Bull breeding soundness clinics find 90 percent of bulls suitable, says MU Extension specialist

Ten percent of the 220 bulls tested during the bull breeding soundness clinics held in southwest Missouri during March did not pass. This number is about the long-term average for the clinics that began in 2005.

"Since the start, we’ve had 3,441 bulls given the breeding exam, and the failure rate runs between 7 and 15 percent," said Eldon Cole, a livestock specialist with University of Missouri Extension.

A defective bull will string out a calf crop or even result in no calf crop which is devastating.

The average age of the 200 bulls checked at the five veterinary clinics was 2.8 years with a range in age from 11 months to 8.5 years.

Some clinics do not have a scale, but 177 bulls averaged weighing 1535 lbs. The range in weights went from 920 to 2685 lbs.

A subjective score was placed on each bull to evaluate body condition score (BCS) which runs from 1, very thin, to a 9, obese. There were no bulls that extreme in BCS according to Cole.

"The average was 6.0 with a range from 4 to 8. Some of the yearling bulls were in the 7 and 8 BCS range as they had just completed their on-test period and were carrying more flesh than many of the older bulls," said Cole.

The soundness scoring system also involves a 1 to 9 subjective appraisal primarily by observing hooves, leg set and movement. The average was 5.4, but they varied from 1 to 9.

The 1s and 2s have serious mobility issues, corns between their toes or long misshapen hooves. Bulls scoring 5 and 6 are acceptable while those scoring higher are very desirable and should stand up well as they age with minimal hoof repair.

The primary reason a bull fails the BSE is having less than 70 percent normal sperm.

Semen samples are evaluated for percent normal sperm. This requires staining the semen sample and viewing it under a microscope.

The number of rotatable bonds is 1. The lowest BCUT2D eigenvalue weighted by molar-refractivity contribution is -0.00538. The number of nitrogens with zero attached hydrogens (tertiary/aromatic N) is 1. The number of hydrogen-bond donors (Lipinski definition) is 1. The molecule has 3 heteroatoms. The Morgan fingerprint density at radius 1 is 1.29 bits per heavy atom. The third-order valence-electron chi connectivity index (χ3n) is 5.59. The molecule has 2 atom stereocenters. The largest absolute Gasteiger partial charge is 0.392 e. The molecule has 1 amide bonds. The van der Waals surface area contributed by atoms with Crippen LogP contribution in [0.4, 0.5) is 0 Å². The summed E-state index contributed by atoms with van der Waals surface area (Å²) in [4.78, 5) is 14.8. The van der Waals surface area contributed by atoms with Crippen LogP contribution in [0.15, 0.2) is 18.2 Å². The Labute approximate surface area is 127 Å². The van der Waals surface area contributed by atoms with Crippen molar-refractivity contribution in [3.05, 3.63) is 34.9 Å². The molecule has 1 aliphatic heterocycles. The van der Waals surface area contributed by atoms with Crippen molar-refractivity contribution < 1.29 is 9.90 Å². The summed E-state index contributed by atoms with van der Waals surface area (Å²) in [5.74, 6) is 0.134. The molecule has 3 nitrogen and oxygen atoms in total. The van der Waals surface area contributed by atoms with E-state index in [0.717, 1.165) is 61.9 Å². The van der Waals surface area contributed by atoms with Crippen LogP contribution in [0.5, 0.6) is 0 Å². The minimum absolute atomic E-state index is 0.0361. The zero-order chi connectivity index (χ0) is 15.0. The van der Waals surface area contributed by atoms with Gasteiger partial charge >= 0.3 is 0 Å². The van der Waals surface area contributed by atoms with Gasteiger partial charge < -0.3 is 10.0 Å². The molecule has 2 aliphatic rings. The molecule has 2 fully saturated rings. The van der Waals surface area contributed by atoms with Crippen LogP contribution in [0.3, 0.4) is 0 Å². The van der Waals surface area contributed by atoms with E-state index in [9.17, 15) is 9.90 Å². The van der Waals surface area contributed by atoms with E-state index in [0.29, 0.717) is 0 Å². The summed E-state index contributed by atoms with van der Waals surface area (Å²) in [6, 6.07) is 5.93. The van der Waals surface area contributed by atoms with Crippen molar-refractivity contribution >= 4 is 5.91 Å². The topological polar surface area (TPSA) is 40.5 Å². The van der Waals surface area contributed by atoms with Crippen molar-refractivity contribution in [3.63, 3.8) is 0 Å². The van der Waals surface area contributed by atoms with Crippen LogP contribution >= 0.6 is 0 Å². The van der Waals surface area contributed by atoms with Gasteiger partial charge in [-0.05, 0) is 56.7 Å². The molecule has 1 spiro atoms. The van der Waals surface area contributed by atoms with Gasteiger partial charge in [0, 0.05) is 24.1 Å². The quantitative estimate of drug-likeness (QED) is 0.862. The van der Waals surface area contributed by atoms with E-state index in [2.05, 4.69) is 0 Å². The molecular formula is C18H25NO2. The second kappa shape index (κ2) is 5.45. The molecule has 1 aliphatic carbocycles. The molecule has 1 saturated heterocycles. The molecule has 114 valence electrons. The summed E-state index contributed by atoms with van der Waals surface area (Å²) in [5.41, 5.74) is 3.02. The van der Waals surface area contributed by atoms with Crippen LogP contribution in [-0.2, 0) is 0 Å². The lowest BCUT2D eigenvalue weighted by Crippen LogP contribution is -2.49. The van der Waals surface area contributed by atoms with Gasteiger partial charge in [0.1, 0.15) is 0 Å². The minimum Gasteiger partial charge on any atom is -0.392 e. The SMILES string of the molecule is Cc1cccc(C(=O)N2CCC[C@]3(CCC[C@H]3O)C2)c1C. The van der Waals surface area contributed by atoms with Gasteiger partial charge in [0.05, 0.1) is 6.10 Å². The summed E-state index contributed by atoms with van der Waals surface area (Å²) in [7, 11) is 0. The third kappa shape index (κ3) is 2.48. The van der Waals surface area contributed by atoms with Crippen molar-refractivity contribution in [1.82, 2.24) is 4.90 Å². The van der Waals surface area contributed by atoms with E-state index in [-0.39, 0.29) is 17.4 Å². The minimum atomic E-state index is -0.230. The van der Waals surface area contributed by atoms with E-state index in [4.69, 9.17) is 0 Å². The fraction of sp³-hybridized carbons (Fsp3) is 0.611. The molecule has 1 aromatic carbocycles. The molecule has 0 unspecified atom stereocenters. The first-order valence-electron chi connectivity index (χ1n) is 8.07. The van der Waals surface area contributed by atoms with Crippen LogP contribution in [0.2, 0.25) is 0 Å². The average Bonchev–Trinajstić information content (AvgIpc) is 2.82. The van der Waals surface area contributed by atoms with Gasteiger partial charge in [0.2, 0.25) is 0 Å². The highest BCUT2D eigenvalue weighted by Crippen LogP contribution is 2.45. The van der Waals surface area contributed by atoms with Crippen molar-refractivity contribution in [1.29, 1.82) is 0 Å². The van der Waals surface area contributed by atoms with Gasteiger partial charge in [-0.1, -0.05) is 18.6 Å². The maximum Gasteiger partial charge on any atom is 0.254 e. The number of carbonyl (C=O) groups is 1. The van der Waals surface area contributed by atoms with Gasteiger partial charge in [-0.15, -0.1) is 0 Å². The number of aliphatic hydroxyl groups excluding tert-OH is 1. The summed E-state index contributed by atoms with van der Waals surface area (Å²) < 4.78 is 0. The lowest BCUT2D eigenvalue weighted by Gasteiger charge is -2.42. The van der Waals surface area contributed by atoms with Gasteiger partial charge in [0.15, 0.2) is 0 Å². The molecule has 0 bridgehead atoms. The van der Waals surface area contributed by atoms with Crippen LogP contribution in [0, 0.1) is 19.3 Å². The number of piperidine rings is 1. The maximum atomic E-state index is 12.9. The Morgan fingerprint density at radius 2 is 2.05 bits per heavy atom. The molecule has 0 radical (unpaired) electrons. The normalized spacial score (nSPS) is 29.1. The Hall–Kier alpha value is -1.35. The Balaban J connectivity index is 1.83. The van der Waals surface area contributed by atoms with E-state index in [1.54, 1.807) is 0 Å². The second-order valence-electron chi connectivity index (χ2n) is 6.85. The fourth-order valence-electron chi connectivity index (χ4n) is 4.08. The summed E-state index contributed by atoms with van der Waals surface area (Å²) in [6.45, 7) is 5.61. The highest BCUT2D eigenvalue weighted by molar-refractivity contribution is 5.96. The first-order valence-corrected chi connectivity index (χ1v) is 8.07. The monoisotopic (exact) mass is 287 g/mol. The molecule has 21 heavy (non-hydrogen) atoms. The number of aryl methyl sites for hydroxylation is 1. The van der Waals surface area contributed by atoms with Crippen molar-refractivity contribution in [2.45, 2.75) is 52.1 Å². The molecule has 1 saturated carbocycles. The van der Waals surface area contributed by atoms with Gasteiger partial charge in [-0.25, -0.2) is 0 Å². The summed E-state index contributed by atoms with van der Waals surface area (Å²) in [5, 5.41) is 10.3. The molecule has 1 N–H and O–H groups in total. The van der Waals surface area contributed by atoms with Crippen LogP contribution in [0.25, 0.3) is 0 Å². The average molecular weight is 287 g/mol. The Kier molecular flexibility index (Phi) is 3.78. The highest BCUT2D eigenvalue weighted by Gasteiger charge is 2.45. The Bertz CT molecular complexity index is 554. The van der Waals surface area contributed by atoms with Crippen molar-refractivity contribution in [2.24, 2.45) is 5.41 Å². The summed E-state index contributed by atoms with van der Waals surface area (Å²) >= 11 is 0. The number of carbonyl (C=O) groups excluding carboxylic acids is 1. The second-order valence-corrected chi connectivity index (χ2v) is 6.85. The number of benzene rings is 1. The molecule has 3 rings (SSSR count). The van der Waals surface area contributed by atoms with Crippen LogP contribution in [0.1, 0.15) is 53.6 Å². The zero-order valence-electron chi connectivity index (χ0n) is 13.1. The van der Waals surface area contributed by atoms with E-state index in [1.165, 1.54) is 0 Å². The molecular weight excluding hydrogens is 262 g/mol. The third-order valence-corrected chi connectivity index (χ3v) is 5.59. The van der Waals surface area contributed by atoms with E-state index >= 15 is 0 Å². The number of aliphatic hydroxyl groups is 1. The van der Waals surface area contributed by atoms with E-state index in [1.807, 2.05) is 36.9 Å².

"The average percent normal was 83 with a range from 31 to 95 percent. There is a variety of abnormalities, like coiled or folded tails and detached heads that reduce the chances of a bull settling a female," said Cole.

During the clinics, bulls failed or were deferred for another exam in three or four weeks for these reasons: failure to produce a semen sample; penile warts; persistent frenulum; prepuce injury; inguinal hernia; one testicle much smaller than the other possibly due to an injury.

"It’s always interesting to observe the breed makeup of the bulls. As usual, Angus led the way with 85 head. Second was Gelbvieh 32, Hereford both Horned and Polled 29 and SimAngus 22 head. Altogether there were 17 different breeds and crosses involved this spring," said Cole.

Cooperating with University of Missouri Extension on the clinics this spring were Barry County Veterinary Service, Cassville, Countryside Animal Clinic, Aurora, Dake Veterinary Clinic, Miller, Animal Clinic of Diamond, Diamond, El Dorado Springs Vet Clinic, El Dorado Springs and Countryside Veterinary Clinic, Bolivar.

In addition, Zoetis assisted with vaccines and parasite control products.

"As the spring breeding season approaches, plan to have your bulls checked out as an insurance policy on your 2019 calf crop," said Cole.

For more information, contact any of the MU Extension livestock specialists in southwest Missouri: Eldon Cole in Lawrence County, 417-466-3102; Andy McCorkill in Dallas County at 417-345-7551; Randy Wiedmeier, in Ozark County at 417-679-3525; or Dr. Patrick Davis in Cedar County at 417-276-3313.

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